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England and Wales house prices rise modestly in January

By Alexander Bueso

Date: Thursday 09 Feb 2023

England and Wales house prices rise modestly in January

(Sharecast News) - House prices in England and Wales rose modestly in January, despite the drag from prices in Greater London, the results of a closely followed survey revealed.
The e.surv AcaData House Price Index was up by 0.1% month-on-month or £270 and ahead by £21,300 or 6.0% year-on-year.

Excluding London and the South East, the annual rate of increase for last month was 7.9%.

E.surv director, Richard Sexton, highlighted the fact that while mortgage borrowers were facing "significant" increases in borrowing costs, cash was an important factor in some key housing markets, so that the overall picture was slightly different than if one focused solely on the former.

Sexton also noted how between March 2020 and December 2022, property prices had risen by £65,500, or 21.0%, against a gain in harmonised consumer prices, which includes housing, of 15.4%.

The current average price of a house of £378,277 marked a new record for England and Wales as a whole.

E.surv also noted that the Rightmove index was currently showing a 0.9% or £3,300 rise in prices for January - the biggest increase for this time of year since 2020 - "as New Year sellers test the market".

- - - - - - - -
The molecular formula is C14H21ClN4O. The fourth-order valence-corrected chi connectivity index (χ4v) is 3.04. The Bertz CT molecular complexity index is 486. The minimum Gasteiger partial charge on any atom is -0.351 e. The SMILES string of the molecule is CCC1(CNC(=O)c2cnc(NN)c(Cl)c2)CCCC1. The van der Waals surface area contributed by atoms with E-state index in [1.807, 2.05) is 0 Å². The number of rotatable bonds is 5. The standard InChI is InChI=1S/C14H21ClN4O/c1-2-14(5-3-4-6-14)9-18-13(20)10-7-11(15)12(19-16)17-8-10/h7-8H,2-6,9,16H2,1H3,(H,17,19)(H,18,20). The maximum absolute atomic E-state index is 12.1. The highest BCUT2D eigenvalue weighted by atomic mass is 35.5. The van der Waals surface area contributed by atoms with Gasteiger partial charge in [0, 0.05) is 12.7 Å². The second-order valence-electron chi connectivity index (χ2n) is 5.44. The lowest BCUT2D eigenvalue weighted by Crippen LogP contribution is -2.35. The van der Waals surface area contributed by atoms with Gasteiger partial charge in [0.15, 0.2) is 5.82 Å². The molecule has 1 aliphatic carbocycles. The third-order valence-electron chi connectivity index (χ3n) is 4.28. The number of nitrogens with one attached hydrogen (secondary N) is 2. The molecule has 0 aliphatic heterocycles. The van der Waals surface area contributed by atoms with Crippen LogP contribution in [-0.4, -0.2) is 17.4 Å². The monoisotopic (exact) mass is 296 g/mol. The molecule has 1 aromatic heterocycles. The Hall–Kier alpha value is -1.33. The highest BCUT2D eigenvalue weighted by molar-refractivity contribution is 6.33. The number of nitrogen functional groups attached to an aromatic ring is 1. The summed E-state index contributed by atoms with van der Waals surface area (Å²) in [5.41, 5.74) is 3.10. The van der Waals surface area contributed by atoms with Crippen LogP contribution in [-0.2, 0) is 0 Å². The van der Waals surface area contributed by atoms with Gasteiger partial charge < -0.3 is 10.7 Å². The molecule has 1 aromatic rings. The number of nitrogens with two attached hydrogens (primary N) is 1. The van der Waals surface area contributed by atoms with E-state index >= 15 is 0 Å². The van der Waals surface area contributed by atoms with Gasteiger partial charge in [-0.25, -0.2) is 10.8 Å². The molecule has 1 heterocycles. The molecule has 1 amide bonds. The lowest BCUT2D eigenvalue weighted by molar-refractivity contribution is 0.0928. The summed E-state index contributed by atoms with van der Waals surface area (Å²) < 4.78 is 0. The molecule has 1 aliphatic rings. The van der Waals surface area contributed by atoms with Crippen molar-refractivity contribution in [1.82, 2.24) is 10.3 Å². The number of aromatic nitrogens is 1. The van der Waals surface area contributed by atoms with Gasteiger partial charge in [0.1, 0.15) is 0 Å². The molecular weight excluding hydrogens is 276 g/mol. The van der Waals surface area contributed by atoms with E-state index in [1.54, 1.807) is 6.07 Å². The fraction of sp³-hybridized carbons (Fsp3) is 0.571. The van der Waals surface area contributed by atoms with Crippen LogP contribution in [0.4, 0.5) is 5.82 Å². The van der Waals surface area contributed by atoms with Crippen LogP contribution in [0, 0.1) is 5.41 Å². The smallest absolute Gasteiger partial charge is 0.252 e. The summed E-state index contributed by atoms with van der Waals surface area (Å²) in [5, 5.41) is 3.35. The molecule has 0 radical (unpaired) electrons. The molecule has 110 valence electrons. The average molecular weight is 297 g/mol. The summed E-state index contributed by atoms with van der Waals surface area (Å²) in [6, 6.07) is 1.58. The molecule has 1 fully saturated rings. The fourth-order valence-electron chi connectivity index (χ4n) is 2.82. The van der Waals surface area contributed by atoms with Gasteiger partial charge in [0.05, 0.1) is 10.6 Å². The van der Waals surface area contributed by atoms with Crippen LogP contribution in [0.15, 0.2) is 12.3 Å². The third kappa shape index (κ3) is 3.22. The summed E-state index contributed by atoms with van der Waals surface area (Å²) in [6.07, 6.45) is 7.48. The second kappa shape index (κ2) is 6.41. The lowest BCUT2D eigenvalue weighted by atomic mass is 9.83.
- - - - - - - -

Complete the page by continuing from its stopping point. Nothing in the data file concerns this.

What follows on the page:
Nottingham led the price-rise table with a gain of 23.7% on an annual basis while London was at the bottom of the pile with growth of only 0.6%.

Over the last three months, the annual rate of change in average house prices was highest in the East and West Midlands at 11.0% and 10.3%, respectively.

Those rates of growth were down from 13.1% in December.

In the South East, house price growth slowed from 8.5% to 7.2% and in Greater London from 0.9% to 0.6%.

Commenting on the outlook, Acadata senior analysts, John Tindale and Peter Williams, said: "We are now just over 5 weeks away from the March 15th Budget, and all the signs are that it will contain some housing market initiatives as the government seeks to claw back public support.

"The Budget might therefore add further momentum to a somewhat more positive outlook, which in turn could mean that a longer and more damaging housing market downturn could be avoided. Interest rates, wages and unemployment will be the big drivers. Mortgage pricing has settled down, and market competition has intensified."


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